Active inspirers are in my view absolutely heroes.

          • Ymir says:

            While I would not call Odysseus an inspirational hero, I still consider him a hero in general. As I see it, there are different categories of heroism (as you’ve touched on previously). Odysseus embodies the heroism of endurance, of the unyielding tenacity required to push the mind and body past the point where everything should collapse and fight to achieve an end no matter the risks.

            • Okay, that makes sense. So he is passive in a way, and he might inspire people, but his inspiring people isn’t what makes him heroic.

              So here’s a question: what is it about his endurance that is heroic, if not how inspiring it is?

              • Ymir says:

                Exactly.
                Difficult question. I’m currently playing around with a set of definitions, one of which must be met for an individual to be called a hero. While the following is not a complete definition of heroism in any way, I think there’s something here: A hero must overcome the “natural” limits we as humans are constrained by (be it on a physical, mental, spiritual, or emotional level) Odysseus did so mentally and physically. I’d be happy to elaborate if you have a counter-argument

                • I think we’re in agreement except that I wouldn’t use the word “natural.” Assuming we’re not imagining supernatural powers, no human overcomes our natural limits. None of history’s heroes have done so.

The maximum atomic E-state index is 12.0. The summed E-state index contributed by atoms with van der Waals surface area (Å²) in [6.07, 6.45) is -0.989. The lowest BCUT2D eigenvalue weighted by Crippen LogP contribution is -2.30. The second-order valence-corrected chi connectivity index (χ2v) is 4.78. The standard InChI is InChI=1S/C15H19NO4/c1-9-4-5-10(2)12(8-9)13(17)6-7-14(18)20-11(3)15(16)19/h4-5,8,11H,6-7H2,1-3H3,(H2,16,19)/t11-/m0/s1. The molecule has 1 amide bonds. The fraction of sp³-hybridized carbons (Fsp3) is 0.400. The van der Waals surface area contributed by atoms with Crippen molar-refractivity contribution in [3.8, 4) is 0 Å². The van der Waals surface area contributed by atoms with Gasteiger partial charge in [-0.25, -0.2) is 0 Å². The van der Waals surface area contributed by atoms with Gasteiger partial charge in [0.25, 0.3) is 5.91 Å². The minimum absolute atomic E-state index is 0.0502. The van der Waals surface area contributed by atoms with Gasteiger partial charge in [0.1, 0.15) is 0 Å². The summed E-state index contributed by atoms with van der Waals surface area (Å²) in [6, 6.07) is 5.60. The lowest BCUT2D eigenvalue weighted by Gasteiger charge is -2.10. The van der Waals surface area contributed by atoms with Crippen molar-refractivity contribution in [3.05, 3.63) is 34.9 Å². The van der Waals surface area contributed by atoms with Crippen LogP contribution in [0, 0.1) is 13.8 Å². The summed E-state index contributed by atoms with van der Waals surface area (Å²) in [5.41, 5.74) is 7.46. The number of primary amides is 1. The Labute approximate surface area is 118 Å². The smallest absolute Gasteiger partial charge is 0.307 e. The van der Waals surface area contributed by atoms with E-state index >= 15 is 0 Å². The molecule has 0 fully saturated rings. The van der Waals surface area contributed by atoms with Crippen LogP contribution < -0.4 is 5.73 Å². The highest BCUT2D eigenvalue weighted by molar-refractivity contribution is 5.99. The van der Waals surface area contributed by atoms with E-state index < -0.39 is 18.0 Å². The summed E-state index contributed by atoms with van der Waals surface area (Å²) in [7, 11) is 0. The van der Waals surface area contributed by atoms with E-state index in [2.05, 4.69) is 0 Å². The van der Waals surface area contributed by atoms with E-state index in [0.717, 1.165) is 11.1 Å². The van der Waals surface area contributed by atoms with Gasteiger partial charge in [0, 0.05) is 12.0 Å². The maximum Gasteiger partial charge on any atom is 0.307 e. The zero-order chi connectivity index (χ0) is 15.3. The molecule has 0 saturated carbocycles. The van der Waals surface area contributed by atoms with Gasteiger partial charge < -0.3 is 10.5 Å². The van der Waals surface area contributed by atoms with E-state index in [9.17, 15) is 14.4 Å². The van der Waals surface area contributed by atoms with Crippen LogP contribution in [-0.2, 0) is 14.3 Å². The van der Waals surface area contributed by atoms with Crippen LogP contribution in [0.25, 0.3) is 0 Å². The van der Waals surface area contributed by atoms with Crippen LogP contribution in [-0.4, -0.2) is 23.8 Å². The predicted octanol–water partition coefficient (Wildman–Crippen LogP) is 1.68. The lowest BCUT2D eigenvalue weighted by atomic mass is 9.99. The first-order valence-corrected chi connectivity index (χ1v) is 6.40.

But I get what you mean (I think). I often express the same idea by saying they must do something extraordinary. That is, more than most people do or more than most of us believe we could do. (This certainly can seem supernatural at times). So using my current definition, a hero is someone who does something extraordinary in service of something we value.

                  • “a hero is someone who does something extraordinary in service of something we value”

                    Yes. That is a great summary and a good starting point too. Though I’ve had this nagging concern that it may need something more. I keep getting the thought that this would also apply to some acts of violence as an extraordinary form of expression of ideological values that could be destructive to society. Shouldn’t that be countered and explicitly denounce acts of harm?